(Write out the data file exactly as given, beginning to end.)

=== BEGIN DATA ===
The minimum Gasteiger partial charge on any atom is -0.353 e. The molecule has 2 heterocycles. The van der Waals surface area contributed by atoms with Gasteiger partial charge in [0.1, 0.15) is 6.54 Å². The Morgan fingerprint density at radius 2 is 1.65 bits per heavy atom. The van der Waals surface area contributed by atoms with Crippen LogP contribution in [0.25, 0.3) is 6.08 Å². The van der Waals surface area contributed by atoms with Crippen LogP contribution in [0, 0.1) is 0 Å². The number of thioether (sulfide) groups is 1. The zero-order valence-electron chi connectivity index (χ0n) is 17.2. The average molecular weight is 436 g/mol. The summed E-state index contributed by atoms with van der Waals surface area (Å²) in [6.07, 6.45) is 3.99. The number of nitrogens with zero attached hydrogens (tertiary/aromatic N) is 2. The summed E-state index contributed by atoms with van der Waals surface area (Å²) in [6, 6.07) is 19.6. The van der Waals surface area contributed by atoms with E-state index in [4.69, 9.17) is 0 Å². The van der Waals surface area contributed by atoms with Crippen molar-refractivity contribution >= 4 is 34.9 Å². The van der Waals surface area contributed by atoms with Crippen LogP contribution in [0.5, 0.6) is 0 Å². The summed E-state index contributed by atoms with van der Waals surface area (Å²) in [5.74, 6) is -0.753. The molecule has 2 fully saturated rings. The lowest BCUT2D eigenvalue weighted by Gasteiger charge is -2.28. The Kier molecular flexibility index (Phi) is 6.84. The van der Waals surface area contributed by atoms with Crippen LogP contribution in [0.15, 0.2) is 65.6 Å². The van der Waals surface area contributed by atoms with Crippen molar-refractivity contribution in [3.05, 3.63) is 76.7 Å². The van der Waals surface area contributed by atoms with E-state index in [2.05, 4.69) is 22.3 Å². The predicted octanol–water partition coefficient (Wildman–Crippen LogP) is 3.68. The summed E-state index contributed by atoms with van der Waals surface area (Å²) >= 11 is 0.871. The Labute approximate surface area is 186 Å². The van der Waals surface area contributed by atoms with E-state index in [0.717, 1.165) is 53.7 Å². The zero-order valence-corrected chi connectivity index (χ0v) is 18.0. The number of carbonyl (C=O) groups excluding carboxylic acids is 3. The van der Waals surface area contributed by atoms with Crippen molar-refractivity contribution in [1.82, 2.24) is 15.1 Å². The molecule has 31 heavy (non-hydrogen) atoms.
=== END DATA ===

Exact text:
The minimum Gasteiger partial charge on any atom is -0.353 e. The molecule has 2 heterocycles. The van der Waals surface area contributed by atoms with Gasteiger partial charge in [0.1, 0.15) is 6.54 Å². The Morgan fingerprint density at radius 2 is 1.65 bits per heavy atom. The van der Waals surface area contributed by atoms with Crippen LogP contribution in [0.25, 0.3) is 6.08 Å². The van der Waals surface area contributed by atoms with Crippen LogP contribution in [0, 0.1) is 0 Å². The number of thioether (sulfide) groups is 1. The zero-order valence-electron chi connectivity index (χ0n) is 17.2. The average molecular weight is 436 g/mol. The summed E-state index contributed by atoms with van der Waals surface area (Å²) in [6.07, 6.45) is 3.99. The number of nitrogens with zero attached hydrogens (tertiary/aromatic N) is 2. The summed E-state index contributed by atoms with van der Waals surface area (Å²) in [6, 6.07) is 19.6. The van der Waals surface area contributed by atoms with E-state index in [4.69, 9.17) is 0 Å². The van der Waals surface area contributed by atoms with Crippen molar-refractivity contribution >= 4 is 34.9 Å². The van der Waals surface area contributed by atoms with Crippen LogP contribution in [0.5, 0.6) is 0 Å². The summed E-state index contributed by atoms with van der Waals surface area (Å²) in [5.74, 6) is -0.753. The molecule has 2 fully saturated rings. The lowest BCUT2D eigenvalue weighted by Gasteiger charge is -2.28. The Kier molecular flexibility index (Phi) is 6.84. The van der Waals surface area contributed by atoms with Crippen LogP contribution in [0.15, 0.2) is 65.6 Å². The van der Waals surface area contributed by atoms with Crippen molar-refractivity contribution in [3.05, 3.63) is 76.7 Å². The van der Waals surface area contributed by atoms with E-state index in [2.05, 4.69) is 22.3 Å². The predicted octanol–water partition coefficient (Wildman–Crippen LogP) is 3.68. The summed E-state index contributed by atoms with van der Waals surface area (Å²) >= 11 is 0.871. The Labute approximate surface area is 186 Å². The van der Waals surface area contributed by atoms with E-state index in [0.717, 1.165) is 53.7 Å². The zero-order valence-corrected chi connectivity index (χ0v) is 18.0. The number of carbonyl (C=O) groups excluding carboxylic acids is 3. The van der Waals surface area contributed by atoms with Crippen molar-refractivity contribution in [1.82, 2.24) is 15.1 Å². The molecule has 31 heavy (non-hydrogen) atoms.